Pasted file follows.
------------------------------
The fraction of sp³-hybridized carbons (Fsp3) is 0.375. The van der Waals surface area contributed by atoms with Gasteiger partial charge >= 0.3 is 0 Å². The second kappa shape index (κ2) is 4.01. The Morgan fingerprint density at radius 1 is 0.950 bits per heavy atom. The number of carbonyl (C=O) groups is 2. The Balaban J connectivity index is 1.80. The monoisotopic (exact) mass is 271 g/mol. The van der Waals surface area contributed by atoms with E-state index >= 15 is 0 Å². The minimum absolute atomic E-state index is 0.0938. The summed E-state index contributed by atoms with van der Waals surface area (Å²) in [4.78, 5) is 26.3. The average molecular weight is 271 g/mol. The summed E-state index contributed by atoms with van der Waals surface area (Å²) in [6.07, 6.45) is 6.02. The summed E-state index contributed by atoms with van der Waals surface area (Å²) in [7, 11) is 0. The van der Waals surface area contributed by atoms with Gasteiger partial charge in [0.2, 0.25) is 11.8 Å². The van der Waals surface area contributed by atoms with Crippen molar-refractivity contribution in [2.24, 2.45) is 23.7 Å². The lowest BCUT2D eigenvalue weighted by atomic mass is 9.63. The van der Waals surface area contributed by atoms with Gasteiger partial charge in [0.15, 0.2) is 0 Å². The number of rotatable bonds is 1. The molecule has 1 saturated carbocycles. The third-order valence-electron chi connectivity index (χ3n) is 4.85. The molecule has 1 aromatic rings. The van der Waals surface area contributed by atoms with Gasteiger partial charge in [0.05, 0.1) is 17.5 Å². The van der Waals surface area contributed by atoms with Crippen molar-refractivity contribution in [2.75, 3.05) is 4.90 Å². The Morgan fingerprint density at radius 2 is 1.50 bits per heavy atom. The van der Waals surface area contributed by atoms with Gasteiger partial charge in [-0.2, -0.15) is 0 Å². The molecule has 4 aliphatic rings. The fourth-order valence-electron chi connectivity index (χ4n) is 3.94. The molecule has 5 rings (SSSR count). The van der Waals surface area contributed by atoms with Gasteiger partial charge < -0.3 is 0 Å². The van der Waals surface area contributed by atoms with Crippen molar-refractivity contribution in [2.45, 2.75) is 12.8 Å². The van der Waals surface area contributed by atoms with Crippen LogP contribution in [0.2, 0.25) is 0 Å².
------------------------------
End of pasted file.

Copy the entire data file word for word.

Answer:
The fraction of sp³-hybridized carbons (Fsp3) is 0.375. The van der Waals surface area contributed by atoms with Gasteiger partial charge >= 0.3 is 0 Å². The second kappa shape index (κ2) is 4.01. The Morgan fingerprint density at radius 1 is 0.950 bits per heavy atom. The number of carbonyl (C=O) groups is 2. The Balaban J connectivity index is 1.80. The monoisotopic (exact) mass is 271 g/mol. The van der Waals surface area contributed by atoms with E-state index >= 15 is 0 Å². The minimum absolute atomic E-state index is 0.0938. The summed E-state index contributed by atoms with van der Waals surface area (Å²) in [4.78, 5) is 26.3. The average molecular weight is 271 g/mol. The summed E-state index contributed by atoms with van der Waals surface area (Å²) in [6.07, 6.45) is 6.02. The summed E-state index contributed by atoms with van der Waals surface area (Å²) in [7, 11) is 0. The van der Waals surface area contributed by atoms with Gasteiger partial charge in [0.2, 0.25) is 11.8 Å². The van der Waals surface area contributed by atoms with Crippen molar-refractivity contribution in [2.24, 2.45) is 23.7 Å². The lowest BCUT2D eigenvalue weighted by atomic mass is 9.63. The van der Waals surface area contributed by atoms with Gasteiger partial charge in [0.15, 0.2) is 0 Å². The number of rotatable bonds is 1. The molecule has 1 saturated carbocycles. The third-order valence-electron chi connectivity index (χ3n) is 4.85. The molecule has 1 aromatic rings. The van der Waals surface area contributed by atoms with Gasteiger partial charge in [0.05, 0.1) is 17.5 Å². The van der Waals surface area contributed by atoms with Crippen molar-refractivity contribution in [2.75, 3.05) is 4.90 Å². The Morgan fingerprint density at radius 2 is 1.50 bits per heavy atom. The van der Waals surface area contributed by atoms with Gasteiger partial charge in [-0.2, -0.15) is 0 Å². The molecule has 4 aliphatic rings. The fourth-order valence-electron chi connectivity index (χ4n) is 3.94. The molecule has 5 rings (SSSR count). The van der Waals surface area contributed by atoms with Gasteiger partial charge < -0.3 is 0 Å². The van der Waals surface area contributed by atoms with Crippen molar-refractivity contribution in [2.45, 2.75) is 12.8 Å². The van der Waals surface area contributed by atoms with Crippen LogP contribution in [0.2, 0.25) is 0 Å².